Making Music with Found Objects
Sadie Damascus

Bring stuff from home to the festival!

Look around you at all the objects you could use to make music:

Paper-wrapped combs, car parts, or goblets that ring when struck
Drumsticks on fences, walls, trashcans, or anything
Large buckets or cans or any resonant surfaces for drumming
Rough-surfaced objects for rubbing with a stick or spoon
Bells, rattles, bicycle horns, spools, tonky-sounding sticks to hit together
Animal horns
Two (large) spoons held or tied back-to-back
Things taped together and shaken
Bullroarers (string you twirl over your head with something with a hole in it tied to the end; experiment!)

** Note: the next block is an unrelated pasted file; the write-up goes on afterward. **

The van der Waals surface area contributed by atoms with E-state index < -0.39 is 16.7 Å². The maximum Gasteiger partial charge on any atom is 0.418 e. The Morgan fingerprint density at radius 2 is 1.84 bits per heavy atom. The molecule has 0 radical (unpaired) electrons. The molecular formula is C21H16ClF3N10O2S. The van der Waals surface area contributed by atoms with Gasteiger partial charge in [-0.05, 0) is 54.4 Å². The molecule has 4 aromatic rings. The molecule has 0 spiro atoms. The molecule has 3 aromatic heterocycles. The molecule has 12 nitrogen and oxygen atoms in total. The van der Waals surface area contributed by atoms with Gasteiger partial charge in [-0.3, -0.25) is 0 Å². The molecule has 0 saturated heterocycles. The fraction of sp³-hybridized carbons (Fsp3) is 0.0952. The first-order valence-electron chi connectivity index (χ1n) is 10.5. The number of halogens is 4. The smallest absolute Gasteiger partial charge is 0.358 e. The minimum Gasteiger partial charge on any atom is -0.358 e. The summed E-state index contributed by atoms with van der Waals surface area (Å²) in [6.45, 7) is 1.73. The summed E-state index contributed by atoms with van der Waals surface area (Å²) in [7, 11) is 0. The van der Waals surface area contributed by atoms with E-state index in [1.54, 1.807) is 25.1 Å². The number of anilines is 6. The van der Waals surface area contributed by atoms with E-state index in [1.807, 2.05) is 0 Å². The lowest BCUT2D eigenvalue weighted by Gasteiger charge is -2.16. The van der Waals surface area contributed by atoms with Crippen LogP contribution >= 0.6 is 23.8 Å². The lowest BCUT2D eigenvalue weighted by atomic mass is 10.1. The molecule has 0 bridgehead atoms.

Whistling wine glasses
Beaded gourds or dried gourds with seeds, shaken jewelry
Echoey cardboard or PVC pipes
Pots and pans,
Ratchety things, tools, shells, rocks, thimbles, bamboo
Bubbling or empty water jugs
Similar metal items that can play a scale (I sometimes use Renaissance Faire goblets, duct-taped to a board)
Hollow branches
Paper tearing
Shaking cardboard or bandaid boxes of small objects
Whistles inside larger pipes
Shaken sheets of metal, crumpling foil, noisemakers, rainmakers, zippers, boxes of nuts or marbles or seeds
Body and hand clapping, mouth music, humming, whistling, moaning, shrieking, muttering, chanting, singing backwards, rhythmic grunting, jingles or children's rhymes, odd voices, cheek tapping, finger snapping, jumping or tapdancing
Teeth, bones, sticks, rubber bands, duck calls, wooden shoes, toys, including children's percussion toys
Snappy cloth
ANYTHING that makes sounds

Together we can create wonder and weirdness, and maybe beauty.